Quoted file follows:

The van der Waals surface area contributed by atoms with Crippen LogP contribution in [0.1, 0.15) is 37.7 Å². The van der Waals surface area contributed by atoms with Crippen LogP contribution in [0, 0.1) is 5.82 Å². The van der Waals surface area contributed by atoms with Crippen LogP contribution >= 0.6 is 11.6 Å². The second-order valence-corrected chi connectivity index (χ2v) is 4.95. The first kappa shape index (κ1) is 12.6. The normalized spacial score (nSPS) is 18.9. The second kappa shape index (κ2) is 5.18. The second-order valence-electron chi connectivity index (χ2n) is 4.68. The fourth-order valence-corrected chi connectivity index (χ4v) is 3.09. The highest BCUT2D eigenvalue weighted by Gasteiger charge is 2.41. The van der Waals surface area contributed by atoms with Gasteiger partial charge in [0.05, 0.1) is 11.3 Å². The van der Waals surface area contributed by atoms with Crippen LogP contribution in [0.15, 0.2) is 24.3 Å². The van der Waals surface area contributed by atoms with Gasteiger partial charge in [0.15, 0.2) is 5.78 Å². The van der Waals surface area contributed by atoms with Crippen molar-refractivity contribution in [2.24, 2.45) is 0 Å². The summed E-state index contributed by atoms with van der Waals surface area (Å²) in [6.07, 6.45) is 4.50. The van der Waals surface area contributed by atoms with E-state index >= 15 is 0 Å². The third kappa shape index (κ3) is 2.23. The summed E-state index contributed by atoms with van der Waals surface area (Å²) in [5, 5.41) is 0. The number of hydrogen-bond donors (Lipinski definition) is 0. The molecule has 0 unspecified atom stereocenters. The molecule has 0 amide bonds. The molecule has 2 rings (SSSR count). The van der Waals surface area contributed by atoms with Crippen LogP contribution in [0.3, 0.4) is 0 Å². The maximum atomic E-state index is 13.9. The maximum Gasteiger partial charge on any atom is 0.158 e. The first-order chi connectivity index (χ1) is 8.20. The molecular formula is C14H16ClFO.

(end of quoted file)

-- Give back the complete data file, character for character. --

The van der Waals surface area contributed by atoms with Crippen LogP contribution in [0.1, 0.15) is 37.7 Å². The van der Waals surface area contributed by atoms with Crippen LogP contribution in [0, 0.1) is 5.82 Å². The van der Waals surface area contributed by atoms with Crippen LogP contribution >= 0.6 is 11.6 Å². The second-order valence-corrected chi connectivity index (χ2v) is 4.95. The first kappa shape index (κ1) is 12.6. The normalized spacial score (nSPS) is 18.9. The second kappa shape index (κ2) is 5.18. The second-order valence-electron chi connectivity index (χ2n) is 4.68. The fourth-order valence-corrected chi connectivity index (χ4v) is 3.09. The highest BCUT2D eigenvalue weighted by Gasteiger charge is 2.41. The van der Waals surface area contributed by atoms with Gasteiger partial charge in [0.05, 0.1) is 11.3 Å². The van der Waals surface area contributed by atoms with Crippen LogP contribution in [0.15, 0.2) is 24.3 Å². The van der Waals surface area contributed by atoms with Gasteiger partial charge in [0.15, 0.2) is 5.78 Å². The van der Waals surface area contributed by atoms with Crippen molar-refractivity contribution in [2.24, 2.45) is 0 Å². The summed E-state index contributed by atoms with van der Waals surface area (Å²) in [6.07, 6.45) is 4.50. The van der Waals surface area contributed by atoms with E-state index >= 15 is 0 Å². The third kappa shape index (κ3) is 2.23. The summed E-state index contributed by atoms with van der Waals surface area (Å²) in [5, 5.41) is 0. The number of hydrogen-bond donors (Lipinski definition) is 0. The molecule has 0 unspecified atom stereocenters. The molecule has 0 amide bonds. The molecule has 2 rings (SSSR count). The van der Waals surface area contributed by atoms with Crippen LogP contribution in [0.3, 0.4) is 0 Å². The maximum atomic E-state index is 13.9. The maximum Gasteiger partial charge on any atom is 0.158 e. The first-order chi connectivity index (χ1) is 8.20. The molecular formula is C14H16ClFO.